Sound education: Black joy, eugenics, and the afrosurreal at school

Research output: Chapter in Book/Report/Conference proceedingChapter

Abstract

This chapter discusses three disparate seeming areas of study, historic conversations about the purpose of education and teaching practices, Afrosurrealism, and sound studies. Not unlike sound education, Black joy at school performatively enunciates the Afrosurreal while articulating strains of eugenic ideologies that cause its presence to threaten oppressive structures that are schooling in the United States. Yet, as scholars in sound studies continue to argue in growing numbers, race is also a sonic construction. School sounds are primarily monitored and maintained by teachers whose decisions about the appropriateness of classroom sounds are sonically middle to upper class and Anglo. Sounds are therefore a significant layer in how differences from Anglo, middle-class norms and values are resignified as deficits. Schools also maintain another kind of curriculum, a sound curriculum. This sound curriculum is imbued with the potentialities and possibilities of sonic metaphors and literal sounds for critical, creative consideration.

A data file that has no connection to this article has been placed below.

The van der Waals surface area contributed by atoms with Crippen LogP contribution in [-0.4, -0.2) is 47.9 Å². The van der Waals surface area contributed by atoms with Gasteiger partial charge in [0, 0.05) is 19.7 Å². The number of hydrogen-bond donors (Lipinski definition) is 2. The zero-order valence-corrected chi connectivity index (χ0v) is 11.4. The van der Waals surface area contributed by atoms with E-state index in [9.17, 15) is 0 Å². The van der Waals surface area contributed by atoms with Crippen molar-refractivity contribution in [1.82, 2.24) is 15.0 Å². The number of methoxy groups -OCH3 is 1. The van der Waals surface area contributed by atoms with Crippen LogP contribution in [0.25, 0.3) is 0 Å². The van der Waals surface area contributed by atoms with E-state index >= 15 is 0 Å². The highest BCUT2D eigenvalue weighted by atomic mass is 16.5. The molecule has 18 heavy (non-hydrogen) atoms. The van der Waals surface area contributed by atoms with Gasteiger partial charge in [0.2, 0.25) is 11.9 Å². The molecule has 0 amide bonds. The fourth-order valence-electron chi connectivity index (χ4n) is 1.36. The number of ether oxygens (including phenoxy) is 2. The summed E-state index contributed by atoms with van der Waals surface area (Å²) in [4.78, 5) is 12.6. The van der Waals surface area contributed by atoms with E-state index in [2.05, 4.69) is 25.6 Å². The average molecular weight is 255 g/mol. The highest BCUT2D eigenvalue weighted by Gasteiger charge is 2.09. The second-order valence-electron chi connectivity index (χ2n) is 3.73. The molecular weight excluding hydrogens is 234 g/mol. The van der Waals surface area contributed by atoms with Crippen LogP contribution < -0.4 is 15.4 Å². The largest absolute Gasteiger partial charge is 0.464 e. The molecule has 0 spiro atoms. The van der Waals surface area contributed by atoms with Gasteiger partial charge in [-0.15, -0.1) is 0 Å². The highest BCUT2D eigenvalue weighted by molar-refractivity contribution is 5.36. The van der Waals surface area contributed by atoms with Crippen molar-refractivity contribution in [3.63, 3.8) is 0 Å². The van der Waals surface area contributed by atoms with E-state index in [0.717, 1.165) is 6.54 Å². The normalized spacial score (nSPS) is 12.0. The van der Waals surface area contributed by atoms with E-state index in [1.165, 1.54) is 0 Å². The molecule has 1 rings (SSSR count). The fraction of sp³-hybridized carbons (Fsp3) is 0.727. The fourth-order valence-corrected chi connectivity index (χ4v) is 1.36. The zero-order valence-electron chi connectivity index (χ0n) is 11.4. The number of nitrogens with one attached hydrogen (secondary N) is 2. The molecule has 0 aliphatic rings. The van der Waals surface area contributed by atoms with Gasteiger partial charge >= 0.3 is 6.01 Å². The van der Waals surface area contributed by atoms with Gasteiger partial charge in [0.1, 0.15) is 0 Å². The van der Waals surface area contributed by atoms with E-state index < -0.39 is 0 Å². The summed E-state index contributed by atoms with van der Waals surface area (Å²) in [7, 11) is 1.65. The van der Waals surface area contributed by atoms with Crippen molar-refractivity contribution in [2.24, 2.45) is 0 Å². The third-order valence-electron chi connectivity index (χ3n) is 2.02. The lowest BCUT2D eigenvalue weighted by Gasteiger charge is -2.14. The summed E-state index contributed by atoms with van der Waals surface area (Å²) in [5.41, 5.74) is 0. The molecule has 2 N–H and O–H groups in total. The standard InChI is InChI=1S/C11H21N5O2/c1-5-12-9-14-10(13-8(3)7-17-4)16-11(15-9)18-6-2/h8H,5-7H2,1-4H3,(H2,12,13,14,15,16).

Original languageEnglish (US)
Title of host publicationSonic Studies in Educational Foundations
Subtitle of host publicationEchoes, Reverberations, Silences, Noise
PublisherTaylor and Francis
Pages148-168
Number of pages21
ISBN (Electronic)9781000730807
DOIs
StatePublished - Jan 1 2019
Externally publishedYes

All Science Journal Classification (ASJC) codes

  • General Social Sciences

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